Brandy is about 2 years old and loves attention. She does well with other cats and dogs at her foster home. Brandy is up to date on shots, micro chipped, and spayed.
Hi, my name is Velvet. I’m about 4 years old and I am very petite for a coon hound. I love car rides! I am really smart and am kind of obsessed with what’s on the other side… the other side of a door, the other side of the gate, the other side of the wall.. I don’t want to miss anything, ya know. Most people think hounds are barkers, but I’m not that into barking. I’m more of a thinker than a talker. Just like smart people, smart dogs get bored if they don’t have something to work on.
Did I mention I LOVE car rides? It doesn’t matter how long the ride is because I usually fall asleep in about three minutes! I am up to date on all my vaccinations and have been spayed. I don’t mind other dogs, but I am not a fan of cats. I have kind of a sensitive tummy so I eat a special diet too. I would love to find a home with people who want to teach me things and be my best friends. Please come and meet me and find out why my name is Velvet. Please contact email@example.com for more information about Velvet. Indoor homes only.
If you’re interested in Velvet, please complete an application HERE.
Hi , my name is Teddy. I am a five-year-old soft, non-demanding, gentle-natured fawn colored Tabby. I enjoy spending my days looking out a window or snuggling with my feline companions. I am timid when you first meet me, but after you pet me a few times that goes away. I love to be petted and held but I never beg for it. After you start to pet me I will rub my face against you and then lie on my back so you can reach my belly. I would love to live in a home with a human who will pet me, give me a window to look out of, and other kitties to snuggle with at naptime. I am litter box trained, neutered, up to date on vaccines, and micro chipped. I get along with all other cats, but have not been around dogs. I hope to meet you soon!
For more information about Teddy, please email firstname.lastname@example.org. An adoption application can be completed HERE.
Duke is a sweet young man that has been bounced around a lot in his young life and needs a committed family. Duke is a 10 month old German Shepard mix. He is a good really boy with basic manners and is crate trained and house broken. He does well with other dogs, cats, and children. He is very intelligent and has a lot of energy. He would do well with a family seeking an active dog to take jogging or to train for agility. If you are willing to give this boy the love and commitment he desires, he will make a great member of your family.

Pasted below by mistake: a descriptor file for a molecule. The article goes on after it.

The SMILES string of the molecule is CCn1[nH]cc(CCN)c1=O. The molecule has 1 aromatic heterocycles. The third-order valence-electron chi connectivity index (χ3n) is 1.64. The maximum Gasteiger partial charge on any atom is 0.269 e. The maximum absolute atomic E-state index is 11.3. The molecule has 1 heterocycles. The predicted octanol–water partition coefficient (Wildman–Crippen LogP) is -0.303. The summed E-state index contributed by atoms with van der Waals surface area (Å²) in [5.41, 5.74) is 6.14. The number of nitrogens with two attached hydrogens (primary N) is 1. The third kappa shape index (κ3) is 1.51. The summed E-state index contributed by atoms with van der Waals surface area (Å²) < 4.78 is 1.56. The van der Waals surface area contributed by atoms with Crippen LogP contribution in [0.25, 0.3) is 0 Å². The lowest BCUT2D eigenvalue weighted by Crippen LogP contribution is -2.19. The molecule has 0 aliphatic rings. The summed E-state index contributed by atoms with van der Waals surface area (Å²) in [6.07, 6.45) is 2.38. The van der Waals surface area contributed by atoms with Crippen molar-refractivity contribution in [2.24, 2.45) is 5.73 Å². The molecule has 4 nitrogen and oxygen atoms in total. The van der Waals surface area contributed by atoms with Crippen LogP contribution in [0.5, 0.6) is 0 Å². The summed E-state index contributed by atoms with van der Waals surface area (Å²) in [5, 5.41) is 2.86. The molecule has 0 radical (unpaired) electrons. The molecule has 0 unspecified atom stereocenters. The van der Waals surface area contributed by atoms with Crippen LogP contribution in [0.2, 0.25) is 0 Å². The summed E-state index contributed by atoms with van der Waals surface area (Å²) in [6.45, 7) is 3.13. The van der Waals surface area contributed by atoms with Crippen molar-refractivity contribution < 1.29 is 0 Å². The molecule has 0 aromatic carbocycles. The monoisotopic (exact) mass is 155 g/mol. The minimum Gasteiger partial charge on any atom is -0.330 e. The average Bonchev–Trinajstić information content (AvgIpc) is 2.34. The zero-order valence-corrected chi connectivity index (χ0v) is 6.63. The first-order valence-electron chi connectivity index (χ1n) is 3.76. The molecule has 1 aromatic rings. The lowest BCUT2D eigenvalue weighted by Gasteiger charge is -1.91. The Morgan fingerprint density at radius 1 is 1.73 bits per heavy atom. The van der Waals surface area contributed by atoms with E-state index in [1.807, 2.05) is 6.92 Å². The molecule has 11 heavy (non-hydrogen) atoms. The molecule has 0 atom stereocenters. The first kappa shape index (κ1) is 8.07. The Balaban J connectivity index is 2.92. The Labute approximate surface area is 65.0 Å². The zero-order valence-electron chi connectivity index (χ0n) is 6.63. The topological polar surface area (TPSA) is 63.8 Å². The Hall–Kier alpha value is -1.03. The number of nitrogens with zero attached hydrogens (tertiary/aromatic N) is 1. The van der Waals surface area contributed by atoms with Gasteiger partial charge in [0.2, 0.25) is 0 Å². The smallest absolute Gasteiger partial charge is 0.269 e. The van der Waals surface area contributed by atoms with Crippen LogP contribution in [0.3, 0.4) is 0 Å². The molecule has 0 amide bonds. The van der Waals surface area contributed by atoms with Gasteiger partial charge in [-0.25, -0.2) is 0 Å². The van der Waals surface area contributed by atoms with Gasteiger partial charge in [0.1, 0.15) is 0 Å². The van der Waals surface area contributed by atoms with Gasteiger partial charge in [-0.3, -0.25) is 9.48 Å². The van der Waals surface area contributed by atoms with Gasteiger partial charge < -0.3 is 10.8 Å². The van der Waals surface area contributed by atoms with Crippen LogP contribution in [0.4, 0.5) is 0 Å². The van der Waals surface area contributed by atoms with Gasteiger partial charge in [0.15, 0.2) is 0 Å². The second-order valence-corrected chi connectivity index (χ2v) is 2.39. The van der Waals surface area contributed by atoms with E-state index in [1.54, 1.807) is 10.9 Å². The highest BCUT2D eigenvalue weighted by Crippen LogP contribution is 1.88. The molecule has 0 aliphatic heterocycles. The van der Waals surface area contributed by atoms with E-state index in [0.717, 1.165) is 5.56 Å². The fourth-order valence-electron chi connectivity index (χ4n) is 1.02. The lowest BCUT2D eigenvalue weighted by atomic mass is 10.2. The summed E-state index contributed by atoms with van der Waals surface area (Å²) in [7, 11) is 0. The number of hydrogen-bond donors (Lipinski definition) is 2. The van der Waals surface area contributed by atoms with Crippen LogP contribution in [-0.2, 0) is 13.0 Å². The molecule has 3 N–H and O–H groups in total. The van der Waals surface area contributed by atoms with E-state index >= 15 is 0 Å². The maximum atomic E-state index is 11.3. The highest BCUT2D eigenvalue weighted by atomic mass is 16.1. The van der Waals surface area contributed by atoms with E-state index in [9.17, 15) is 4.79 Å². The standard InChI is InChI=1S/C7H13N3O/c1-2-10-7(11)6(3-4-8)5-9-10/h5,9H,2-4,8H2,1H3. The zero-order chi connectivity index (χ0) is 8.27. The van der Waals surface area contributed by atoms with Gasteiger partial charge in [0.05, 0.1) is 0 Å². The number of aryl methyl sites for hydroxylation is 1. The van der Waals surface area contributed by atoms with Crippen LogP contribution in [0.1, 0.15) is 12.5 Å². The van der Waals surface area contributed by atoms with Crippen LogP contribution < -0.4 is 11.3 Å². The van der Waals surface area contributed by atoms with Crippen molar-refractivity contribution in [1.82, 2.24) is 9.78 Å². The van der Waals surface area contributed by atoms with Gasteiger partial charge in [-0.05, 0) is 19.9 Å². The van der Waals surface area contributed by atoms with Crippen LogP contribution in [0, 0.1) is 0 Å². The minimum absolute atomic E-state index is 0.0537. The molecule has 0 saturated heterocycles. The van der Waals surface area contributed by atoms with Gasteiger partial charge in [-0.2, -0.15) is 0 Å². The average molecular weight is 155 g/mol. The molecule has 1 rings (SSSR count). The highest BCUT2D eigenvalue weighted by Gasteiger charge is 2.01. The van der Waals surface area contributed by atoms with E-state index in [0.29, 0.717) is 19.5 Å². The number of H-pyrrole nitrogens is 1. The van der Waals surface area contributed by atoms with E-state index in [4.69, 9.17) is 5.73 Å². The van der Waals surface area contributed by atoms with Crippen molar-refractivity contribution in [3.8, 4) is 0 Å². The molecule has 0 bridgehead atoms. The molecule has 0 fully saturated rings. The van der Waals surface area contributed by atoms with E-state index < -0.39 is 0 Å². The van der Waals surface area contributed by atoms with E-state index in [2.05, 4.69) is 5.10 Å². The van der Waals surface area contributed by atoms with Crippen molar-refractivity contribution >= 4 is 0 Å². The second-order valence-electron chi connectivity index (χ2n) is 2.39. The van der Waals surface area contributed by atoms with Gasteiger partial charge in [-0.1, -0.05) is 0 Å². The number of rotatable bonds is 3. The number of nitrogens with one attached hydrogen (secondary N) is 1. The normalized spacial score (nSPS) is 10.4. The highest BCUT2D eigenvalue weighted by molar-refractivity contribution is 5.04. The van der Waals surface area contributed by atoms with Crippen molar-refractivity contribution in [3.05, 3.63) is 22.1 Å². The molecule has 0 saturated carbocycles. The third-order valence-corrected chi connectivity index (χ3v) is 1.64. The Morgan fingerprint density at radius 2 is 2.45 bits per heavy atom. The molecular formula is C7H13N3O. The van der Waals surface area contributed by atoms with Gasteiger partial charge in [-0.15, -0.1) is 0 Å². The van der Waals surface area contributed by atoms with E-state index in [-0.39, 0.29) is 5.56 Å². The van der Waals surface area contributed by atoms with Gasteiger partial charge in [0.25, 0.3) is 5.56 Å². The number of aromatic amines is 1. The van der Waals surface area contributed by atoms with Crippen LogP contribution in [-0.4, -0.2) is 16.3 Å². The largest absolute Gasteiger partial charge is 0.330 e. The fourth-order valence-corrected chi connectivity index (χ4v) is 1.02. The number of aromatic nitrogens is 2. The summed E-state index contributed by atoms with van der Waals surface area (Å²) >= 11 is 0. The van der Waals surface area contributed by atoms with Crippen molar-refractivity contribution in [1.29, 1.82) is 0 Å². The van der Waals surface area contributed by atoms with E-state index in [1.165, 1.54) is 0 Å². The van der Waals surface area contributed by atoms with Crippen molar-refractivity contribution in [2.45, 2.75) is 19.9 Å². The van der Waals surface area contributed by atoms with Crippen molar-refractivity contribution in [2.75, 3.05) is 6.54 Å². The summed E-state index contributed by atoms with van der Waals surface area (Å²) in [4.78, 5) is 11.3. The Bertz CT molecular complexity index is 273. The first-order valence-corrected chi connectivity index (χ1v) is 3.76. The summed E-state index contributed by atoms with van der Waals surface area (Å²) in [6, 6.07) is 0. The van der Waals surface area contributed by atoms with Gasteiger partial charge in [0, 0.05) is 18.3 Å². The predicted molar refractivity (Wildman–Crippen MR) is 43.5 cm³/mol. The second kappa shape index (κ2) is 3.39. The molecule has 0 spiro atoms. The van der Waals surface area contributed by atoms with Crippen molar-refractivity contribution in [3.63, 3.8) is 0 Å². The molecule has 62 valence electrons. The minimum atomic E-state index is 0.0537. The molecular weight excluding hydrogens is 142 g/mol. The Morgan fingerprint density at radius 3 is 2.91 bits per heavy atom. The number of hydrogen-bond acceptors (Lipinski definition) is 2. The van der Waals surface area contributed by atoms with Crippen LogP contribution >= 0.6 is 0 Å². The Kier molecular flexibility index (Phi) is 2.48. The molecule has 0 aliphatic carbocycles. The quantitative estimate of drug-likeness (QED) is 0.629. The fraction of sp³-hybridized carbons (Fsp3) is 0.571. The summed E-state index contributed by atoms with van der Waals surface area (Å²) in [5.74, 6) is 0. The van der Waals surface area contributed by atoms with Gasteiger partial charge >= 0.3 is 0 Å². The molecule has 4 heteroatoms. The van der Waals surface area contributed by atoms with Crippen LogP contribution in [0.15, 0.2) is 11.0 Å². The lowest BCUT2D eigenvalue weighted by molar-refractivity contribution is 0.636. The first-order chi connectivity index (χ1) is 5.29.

If you’re interested in Duke, please complete an application HERE.
Willy is a gray classic tabby with the characteristic swirls instead of stripes on his side. Willy recently came to Last Hope with an eye injury. Critter Crusaders sponsored Willy’s vet care and his injured eye was recently surgically removed. We’ll post new pictures of this handsome boy when he’s all healed up!
Willy is living with a foster who is helping him heal up from his surgery and getting him ready for a forever home. He is bouncing back quickly and is, overall, a very healthy boy. Willy has tested positive for Feline Leukemia (FeLV), which has the potential to shorten his life, but despite the hype about FeLV, many vets will tell you that this disease does NOT have to be a death sentence. Cats with FeLv can live long, full, healthy lives with proper care and nutrition. Because FeLV can be spread from one cat to another through contact with saliva or bodily fluids, Willy does need to be an only cat (indoor only cat), or live with other cats that also are FeLV positive. FeLV cannot be transmitted to humans or other animals besides cats. Willy’s labs otherwise indicate a younger adult cat in good health. We think he deserves the opportunity to live out a full life in a happy home, don’t you?